The Roan heifer

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Every fortnight people from a farming background, or who have a heart for the countryside, offer a personal reflection on faith and rural life. They hope that you will be encouraged by it.

The Roan heifer fills your eye, with her striking shades of red and dapples of white; a real cow-maker.

The Roan heifer fills the eye

The Roan heifer fills the eye

They are hard to buy - I know!

Especially if a nicely marked heifer comes with a good square shape to her: a decent end and shoulder, a good tight heifer, and finished off by a nice even top-line that you could put a spirit level on. And if, to complete the picture, the Roan heifer has a quiet temperament and carries herself with a bit of style, then half the country will be after her.

Cattle have gone down in price. But a good Roan heifer still holds her value. There’s that special something about her. We want to lean over the gate and enjoy her grazing in our field with our cows. We want her to be ours.

I can’t help feeling that despite living in a world where everything is open to question, many of us have at least a sneaking suspicion that we want Jesus to be ours. On a different level altogether to the Roan heifer, we have a hunch, despite our doubts, that there is that something special, utterly unique in fact, about Jesus that draws us to him.

Perhaps you are drawn to Jesus, but you come with a jumble of doubts. It may be that sadness, even tragedy, has wrecked your world. It may be that the dark cloud of depression seems to hover over you wherever you go. It may be that you come with intellectual doubts about other religions, science or moral issues? We are all different, with different barriers shutting us off from Jesus and his unique loving care.

But help has come to us through a hint of Roan: the purest white of Jesus’ life which he gave up for us on a blood-red stained cross. It is often overlooked that on the cross Jesus died between two criminals. While one criminal mocked him, the other recognised that there is something utterly unique about Jesus.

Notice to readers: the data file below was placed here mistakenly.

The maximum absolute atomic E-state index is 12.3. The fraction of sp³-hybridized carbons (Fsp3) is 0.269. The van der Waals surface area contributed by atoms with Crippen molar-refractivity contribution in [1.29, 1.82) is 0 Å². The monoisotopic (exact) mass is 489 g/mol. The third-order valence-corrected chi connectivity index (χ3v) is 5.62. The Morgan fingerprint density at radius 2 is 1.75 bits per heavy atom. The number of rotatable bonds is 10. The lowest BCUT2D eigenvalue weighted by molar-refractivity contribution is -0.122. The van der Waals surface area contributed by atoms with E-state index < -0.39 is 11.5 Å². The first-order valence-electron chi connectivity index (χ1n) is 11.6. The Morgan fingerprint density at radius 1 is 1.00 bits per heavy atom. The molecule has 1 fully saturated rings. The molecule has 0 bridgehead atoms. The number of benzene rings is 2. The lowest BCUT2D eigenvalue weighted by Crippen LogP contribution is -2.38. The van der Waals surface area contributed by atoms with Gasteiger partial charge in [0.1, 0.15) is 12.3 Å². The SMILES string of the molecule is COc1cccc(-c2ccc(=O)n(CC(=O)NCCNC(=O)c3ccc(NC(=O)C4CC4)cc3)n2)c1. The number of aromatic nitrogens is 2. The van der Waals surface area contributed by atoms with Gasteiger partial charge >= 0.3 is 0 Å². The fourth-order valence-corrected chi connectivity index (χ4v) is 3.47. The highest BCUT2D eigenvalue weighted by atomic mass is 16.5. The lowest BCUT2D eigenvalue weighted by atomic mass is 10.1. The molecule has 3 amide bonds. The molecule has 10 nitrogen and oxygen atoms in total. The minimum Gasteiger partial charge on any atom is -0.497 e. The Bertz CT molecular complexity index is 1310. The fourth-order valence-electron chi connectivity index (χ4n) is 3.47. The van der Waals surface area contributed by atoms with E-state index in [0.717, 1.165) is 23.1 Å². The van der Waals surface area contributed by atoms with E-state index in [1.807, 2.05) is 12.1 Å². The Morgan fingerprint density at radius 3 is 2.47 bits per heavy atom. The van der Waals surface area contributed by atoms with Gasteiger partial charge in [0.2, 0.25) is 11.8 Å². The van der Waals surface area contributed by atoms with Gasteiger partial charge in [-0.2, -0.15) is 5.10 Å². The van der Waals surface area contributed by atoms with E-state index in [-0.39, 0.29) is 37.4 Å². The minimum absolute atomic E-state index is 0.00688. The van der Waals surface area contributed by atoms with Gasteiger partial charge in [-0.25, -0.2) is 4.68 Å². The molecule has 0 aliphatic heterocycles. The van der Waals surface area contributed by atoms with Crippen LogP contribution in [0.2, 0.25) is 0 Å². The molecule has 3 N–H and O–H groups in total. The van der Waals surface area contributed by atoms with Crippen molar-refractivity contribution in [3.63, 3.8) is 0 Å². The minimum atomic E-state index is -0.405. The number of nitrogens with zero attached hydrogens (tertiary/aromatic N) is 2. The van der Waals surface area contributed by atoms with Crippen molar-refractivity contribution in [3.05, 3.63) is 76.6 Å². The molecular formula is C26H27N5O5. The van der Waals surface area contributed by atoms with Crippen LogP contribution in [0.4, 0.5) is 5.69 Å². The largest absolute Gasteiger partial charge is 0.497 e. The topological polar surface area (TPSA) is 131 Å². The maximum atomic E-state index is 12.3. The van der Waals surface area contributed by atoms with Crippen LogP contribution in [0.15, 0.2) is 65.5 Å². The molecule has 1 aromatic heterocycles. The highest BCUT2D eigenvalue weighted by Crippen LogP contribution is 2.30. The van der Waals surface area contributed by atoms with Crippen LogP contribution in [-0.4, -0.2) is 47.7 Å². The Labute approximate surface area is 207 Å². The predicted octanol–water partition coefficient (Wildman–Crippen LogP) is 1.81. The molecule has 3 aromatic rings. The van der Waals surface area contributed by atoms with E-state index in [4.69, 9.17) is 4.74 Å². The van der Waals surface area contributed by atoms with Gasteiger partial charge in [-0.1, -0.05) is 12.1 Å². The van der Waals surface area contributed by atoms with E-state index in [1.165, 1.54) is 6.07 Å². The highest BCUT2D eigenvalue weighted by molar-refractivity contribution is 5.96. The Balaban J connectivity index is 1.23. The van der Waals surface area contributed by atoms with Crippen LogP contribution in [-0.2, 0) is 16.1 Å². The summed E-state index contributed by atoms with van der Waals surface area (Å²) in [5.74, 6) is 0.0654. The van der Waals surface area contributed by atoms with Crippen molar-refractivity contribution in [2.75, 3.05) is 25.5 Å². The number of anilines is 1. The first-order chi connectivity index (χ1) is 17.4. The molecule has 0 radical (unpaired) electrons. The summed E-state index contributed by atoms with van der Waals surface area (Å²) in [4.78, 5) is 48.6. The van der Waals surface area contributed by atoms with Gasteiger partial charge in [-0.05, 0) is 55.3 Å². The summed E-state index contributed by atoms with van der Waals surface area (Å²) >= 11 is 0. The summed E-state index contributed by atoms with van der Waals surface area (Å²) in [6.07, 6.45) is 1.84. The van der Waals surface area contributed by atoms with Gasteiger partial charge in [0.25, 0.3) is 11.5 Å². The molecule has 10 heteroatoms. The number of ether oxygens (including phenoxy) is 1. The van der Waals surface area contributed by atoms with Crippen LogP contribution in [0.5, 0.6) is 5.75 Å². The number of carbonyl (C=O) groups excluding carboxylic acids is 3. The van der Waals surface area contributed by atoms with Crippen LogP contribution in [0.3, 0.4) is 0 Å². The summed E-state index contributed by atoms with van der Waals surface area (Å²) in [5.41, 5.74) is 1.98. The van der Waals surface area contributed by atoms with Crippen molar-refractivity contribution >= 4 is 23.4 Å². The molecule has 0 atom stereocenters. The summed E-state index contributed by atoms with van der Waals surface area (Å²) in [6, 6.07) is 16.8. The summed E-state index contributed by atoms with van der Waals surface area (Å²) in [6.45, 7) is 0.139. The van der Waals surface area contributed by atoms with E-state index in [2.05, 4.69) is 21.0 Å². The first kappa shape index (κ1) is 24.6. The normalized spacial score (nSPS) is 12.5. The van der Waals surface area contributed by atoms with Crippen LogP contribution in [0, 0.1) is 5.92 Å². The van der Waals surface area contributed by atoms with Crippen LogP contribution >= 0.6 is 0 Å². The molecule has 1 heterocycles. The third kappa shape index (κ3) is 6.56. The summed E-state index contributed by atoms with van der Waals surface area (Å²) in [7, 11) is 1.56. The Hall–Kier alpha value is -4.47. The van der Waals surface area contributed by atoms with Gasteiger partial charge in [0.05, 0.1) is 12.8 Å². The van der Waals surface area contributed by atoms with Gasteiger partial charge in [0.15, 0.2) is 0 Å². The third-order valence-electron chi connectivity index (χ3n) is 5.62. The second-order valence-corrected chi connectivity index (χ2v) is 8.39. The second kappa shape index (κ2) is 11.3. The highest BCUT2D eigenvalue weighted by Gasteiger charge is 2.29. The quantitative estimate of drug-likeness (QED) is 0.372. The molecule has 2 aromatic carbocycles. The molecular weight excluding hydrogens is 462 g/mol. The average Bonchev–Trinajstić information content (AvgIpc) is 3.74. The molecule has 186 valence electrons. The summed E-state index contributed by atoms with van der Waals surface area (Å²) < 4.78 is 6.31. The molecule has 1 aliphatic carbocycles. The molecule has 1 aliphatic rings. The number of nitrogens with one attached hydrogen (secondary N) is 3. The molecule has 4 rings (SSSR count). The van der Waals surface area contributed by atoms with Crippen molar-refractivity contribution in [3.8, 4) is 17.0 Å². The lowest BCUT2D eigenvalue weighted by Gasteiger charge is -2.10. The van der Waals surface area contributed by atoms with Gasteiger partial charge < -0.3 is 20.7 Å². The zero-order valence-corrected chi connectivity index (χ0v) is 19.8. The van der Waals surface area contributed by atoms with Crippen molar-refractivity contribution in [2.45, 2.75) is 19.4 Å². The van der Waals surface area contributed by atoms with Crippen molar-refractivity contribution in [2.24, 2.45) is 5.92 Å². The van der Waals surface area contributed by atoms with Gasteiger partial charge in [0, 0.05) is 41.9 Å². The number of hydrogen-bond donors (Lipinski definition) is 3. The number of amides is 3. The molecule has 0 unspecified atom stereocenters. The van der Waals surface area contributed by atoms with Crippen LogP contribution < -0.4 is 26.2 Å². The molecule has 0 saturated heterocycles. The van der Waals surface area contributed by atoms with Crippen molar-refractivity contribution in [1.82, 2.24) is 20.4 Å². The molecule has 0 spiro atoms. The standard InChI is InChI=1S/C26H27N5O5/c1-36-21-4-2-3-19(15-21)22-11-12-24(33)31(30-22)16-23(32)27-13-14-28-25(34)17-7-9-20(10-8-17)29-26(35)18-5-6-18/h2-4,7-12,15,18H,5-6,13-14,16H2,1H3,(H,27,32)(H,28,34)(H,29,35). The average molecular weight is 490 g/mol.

This brought the thief to admit his guilt to Jesus and trust him as his only hope, ‘But the other criminal rebuked him. “Don’t you fear God,” he said (to the criminal who mocked Jesus), “since you are under the same sentence? We are punished justly, for we are getting what our deeds deserve. But this man has done nothing wrong.” Then he said, “Jesus, remember me when you come into your kingdom”’(Luke 23:40-42).

This man looked into his own heart, saw his own failures and trusted in Jesus as his only hope for forgiveness and a place in God’s kingdom. And he wasn’t disappointed. ‘Jesus answered him, “Truly I tell you, today you will be with me in paradise’” (Luke 23:43).

Here is part of what makes Jesus special, unique, and draws us to Him: Jesus offers His incredible hope to people, ordinary people like you and me, who absolutely don’t deserve it. If we honestly look at our lives, see our failures, and ask God to forgive and forget, He will. God can offer us His hope, because of the red Roan-stained cross of Jesus, where Jesus dealt with all of our sin, so that we can be part of His kingdom, forever. This, for us, is the most special thing about Jesus. And if we ask Him, Jesus will make us special to Him, forever.

Rev. Kenny Hanna is minister of Second Dromara Presbyterian Church and grew up on his family’s farm in the foothills of the Mountains of Mourne.

If you would like to talk to someone about this article, please email Rev. Kenny Hanna at khanna@presbyterianireland.org or call him on 028 9753 1234.